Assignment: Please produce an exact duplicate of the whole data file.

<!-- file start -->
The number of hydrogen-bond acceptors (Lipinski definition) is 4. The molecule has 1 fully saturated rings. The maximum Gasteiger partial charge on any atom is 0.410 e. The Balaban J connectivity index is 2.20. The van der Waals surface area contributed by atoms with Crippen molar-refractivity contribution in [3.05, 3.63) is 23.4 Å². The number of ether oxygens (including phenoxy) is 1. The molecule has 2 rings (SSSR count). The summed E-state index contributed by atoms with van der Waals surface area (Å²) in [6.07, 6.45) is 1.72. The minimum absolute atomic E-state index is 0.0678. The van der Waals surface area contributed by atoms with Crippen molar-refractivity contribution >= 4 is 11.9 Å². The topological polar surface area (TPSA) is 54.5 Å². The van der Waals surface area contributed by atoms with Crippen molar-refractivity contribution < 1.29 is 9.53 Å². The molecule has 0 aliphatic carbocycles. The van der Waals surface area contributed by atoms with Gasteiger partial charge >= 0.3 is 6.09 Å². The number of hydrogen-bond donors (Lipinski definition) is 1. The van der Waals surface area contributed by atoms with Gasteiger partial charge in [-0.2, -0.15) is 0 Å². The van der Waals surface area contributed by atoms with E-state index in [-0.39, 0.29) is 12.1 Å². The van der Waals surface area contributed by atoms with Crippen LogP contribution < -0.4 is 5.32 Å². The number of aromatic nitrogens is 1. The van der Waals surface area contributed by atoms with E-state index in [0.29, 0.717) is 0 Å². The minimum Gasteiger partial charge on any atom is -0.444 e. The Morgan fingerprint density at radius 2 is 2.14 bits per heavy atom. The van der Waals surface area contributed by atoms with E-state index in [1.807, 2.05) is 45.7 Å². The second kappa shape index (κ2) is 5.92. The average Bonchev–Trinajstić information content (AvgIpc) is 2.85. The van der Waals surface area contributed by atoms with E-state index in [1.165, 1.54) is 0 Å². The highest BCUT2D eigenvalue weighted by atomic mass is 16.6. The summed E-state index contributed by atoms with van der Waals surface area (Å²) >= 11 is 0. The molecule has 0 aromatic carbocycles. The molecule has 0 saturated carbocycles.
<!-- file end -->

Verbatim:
The number of hydrogen-bond acceptors (Lipinski definition) is 4. The molecule has 1 fully saturated rings. The maximum Gasteiger partial charge on any atom is 0.410 e. The Balaban J connectivity index is 2.20. The van der Waals surface area contributed by atoms with Crippen molar-refractivity contribution in [3.05, 3.63) is 23.4 Å². The number of ether oxygens (including phenoxy) is 1. The molecule has 2 rings (SSSR count). The summed E-state index contributed by atoms with van der Waals surface area (Å²) in [6.07, 6.45) is 1.72. The minimum absolute atomic E-state index is 0.0678. The van der Waals surface area contributed by atoms with Crippen molar-refractivity contribution >= 4 is 11.9 Å². The topological polar surface area (TPSA) is 54.5 Å². The van der Waals surface area contributed by atoms with Crippen molar-refractivity contribution < 1.29 is 9.53 Å². The molecule has 0 aliphatic carbocycles. The van der Waals surface area contributed by atoms with Gasteiger partial charge >= 0.3 is 6.09 Å². The number of hydrogen-bond donors (Lipinski definition) is 1. The van der Waals surface area contributed by atoms with Gasteiger partial charge in [-0.2, -0.15) is 0 Å². The van der Waals surface area contributed by atoms with E-state index in [-0.39, 0.29) is 12.1 Å². The van der Waals surface area contributed by atoms with Crippen LogP contribution < -0.4 is 5.32 Å². The number of aromatic nitrogens is 1. The van der Waals surface area contributed by atoms with E-state index in [0.29, 0.717) is 0 Å². The minimum Gasteiger partial charge on any atom is -0.444 e. The Morgan fingerprint density at radius 2 is 2.14 bits per heavy atom. The van der Waals surface area contributed by atoms with E-state index in [1.807, 2.05) is 45.7 Å². The second kappa shape index (κ2) is 5.92. The average Bonchev–Trinajstić information content (AvgIpc) is 2.85. The van der Waals surface area contributed by atoms with E-state index in [1.165, 1.54) is 0 Å². The highest BCUT2D eigenvalue weighted by atomic mass is 16.6. The summed E-state index contributed by atoms with van der Waals surface area (Å²) >= 11 is 0. The molecule has 0 aromatic carbocycles. The molecule has 0 saturated carbocycles.